This first set were taken during my Xmas vacation in 2015.
Black-faced Grassquits are fairly common although quite shy. This bird thought he was safe deep in the bush but my lens found him and almost crushed him.
Bahama Woodstars are the only hummingbird on Eleuthera but that's fine with me as they are a good one and also fairly tolerant of my crusher.
The Bahama Woodstar has recently been split with Inagua Woodstar being the new split. However, as far as I know there is no Inaguan birds on Eleuthera. The difference is very subtle with length of tail feathers and vocalizations.
Sorry, I just can't seem to whittle down the pics since they are of good quality I am posting them all.
On my first full day in Eleuthera, I headed to a spot where I had Kirkland's Warbler last year. It only took about 2 minutes to find another. Kirtland's Warbler winters in the Bahamas and Eleuthera is probably the best island to see them.
I believe this is a male. It is a bit counterintuitive, you would think the males have more streaking, but I believe it is the other way around. However the real field mark is how brown the back is. The females and immatures have a more brown versus gray back.
This individual was hanging out in a Gumbo Limbo, but they really love White Lantana.
And here is the female in a different spot a mile down the road. Note the brown tones on back.
I am not sure if I can improve on those pics...
Here is a pic I can improve on.... American Oystercatcher.
And another fuzzy pic... but I kept this because it was the only Yellow-bellied Sapsucker I have seen at Calypso.
Thick-billed Vireos are perhaps the most abundant bird on Eleuthera and certainly the most vocal.
Apparently Bahama Woodstars breed year round. I found this youngster begging from mom.
Here she is contemplating whether she wants to part with her breakfast.
Wow! That bills runs pretty deep.
Happy Juvenile with hopefully no internal bleeding.
Its good to be in a place where Common Ground Doves are actually common.
My Dad's Rock Garden is a thing of beauty. An organized chaos of blooms.
White-cheeked Pintail - The ponds were full this year which was bad for the shorebirds, but good for the ducks.
It did not take long for me to find an active Bahama Woodstar nest. This beauty was putting some finishing touches on the nest with lichen.
This nearby male could be the dad, but these hummingbird dads are deadbeats as far as I can tell. Their only job is to provide the genetic package then they are back to being loners.
The man with a vision that is Calypso.
This was the first Yellow-throated Vireo I found.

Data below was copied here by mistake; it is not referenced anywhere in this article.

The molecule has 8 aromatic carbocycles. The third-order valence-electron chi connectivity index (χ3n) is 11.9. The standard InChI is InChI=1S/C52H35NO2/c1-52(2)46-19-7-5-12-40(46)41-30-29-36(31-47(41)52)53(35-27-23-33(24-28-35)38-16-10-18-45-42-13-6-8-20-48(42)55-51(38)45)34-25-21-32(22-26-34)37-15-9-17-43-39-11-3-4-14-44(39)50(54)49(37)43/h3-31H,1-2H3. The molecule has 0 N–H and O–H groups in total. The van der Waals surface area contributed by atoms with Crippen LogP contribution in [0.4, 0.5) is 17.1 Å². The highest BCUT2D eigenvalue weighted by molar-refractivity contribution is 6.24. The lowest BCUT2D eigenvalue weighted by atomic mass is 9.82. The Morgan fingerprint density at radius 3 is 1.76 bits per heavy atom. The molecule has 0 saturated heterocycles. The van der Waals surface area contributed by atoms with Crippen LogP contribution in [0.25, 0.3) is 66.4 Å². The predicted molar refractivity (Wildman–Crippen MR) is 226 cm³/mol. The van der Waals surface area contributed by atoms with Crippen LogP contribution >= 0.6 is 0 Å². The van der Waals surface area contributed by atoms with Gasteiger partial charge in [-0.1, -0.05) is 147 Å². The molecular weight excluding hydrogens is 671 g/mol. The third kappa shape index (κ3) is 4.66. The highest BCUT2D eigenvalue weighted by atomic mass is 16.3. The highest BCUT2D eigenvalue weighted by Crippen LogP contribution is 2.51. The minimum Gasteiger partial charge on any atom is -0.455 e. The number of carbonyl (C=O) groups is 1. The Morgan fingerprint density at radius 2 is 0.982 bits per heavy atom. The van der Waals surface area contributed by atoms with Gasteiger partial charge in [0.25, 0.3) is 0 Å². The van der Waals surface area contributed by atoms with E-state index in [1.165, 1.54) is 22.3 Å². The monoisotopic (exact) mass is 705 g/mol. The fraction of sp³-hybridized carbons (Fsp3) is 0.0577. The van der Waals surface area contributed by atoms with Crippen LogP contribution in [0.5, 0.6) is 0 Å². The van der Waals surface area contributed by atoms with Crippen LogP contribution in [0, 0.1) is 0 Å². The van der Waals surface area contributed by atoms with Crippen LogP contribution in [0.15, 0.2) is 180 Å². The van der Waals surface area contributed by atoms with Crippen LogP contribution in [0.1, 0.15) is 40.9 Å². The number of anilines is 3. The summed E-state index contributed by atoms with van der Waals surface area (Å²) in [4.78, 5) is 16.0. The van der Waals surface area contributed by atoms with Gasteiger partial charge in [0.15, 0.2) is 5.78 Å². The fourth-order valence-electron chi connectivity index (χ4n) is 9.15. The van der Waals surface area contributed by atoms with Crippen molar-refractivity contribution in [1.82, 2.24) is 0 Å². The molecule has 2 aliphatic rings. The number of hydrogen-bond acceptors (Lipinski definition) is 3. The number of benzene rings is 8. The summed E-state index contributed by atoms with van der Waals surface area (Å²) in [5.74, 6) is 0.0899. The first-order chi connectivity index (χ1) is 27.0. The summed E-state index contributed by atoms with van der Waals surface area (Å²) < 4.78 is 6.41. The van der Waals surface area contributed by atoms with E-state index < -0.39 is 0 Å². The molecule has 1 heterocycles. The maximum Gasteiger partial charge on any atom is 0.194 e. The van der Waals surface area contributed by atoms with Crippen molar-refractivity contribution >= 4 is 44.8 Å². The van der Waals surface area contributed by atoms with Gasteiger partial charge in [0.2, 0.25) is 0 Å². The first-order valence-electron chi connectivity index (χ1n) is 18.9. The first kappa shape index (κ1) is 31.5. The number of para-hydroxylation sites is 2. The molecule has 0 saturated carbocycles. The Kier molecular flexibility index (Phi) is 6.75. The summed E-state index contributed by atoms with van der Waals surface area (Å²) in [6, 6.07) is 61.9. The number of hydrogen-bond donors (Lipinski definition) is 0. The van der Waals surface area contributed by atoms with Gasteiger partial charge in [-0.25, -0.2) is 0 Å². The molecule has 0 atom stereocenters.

I found many waterthrushes this year but I think they were all Northern Waterthrushes.
The best fieldmark is the streaking on the throat.
Palm Warblers are very common.
Smooth-billed Anis are more often heard than seen. They sound like the creaking of old trees in the wind.
This Belted Kingfisher took this spot every day I was there, but he never came closer. Typical of this species.
Bahama Mockingbirds are way more shy than their cousins. However they will come in to playback.
Red-legged Thrushes are usually hard to photograph because they hang out in the understory of the more established woods.
Tarpum Bay is usually loaded with gulls. This time I had some nice Lesser Black-backed Gulls and one mystery bird which I think is a 1st cycle Lesser Black-backed Gull. The bird in the middle is a classic LBBG whereas the bird on the right had much lighter colored legs.
I tried looking at the field guides for other dark backed gulls but he did not seem to fit with any.
Lesser Black-backed Gull
Lesser Black-backed Gull - 1st cycle?
Clapper Rail swimming
Although the Kirtland's Warbler is the most iconic bird of Eleuthera, the Great Lizard Cuckoo has to be my favorite. They have absolutely no fear of humans and will tolerate me following them around for hours.
The biggest problem is shooting them with a 400mm lens since they are so big and allow you to get so close.
This one bird ate 3 lizards, a huge spider and a couple moths while I watched him.
Greater Antillean Bullfinch
Common Ground Dove
I saw a couple Western Spindalis from afar but on the last full day in Eleuthera I finally had one cooperative individual near Winding Bay.
This Black-and-White Warbler was also in the small flock.
A true Bird of Paradise
My last decent picture for the trip was of this White-crowned Pigeon. I had spent hours trying to hunt one down in the bush but they would always fly off when I got close. Then of course I found this one in the town and it was relatively tame.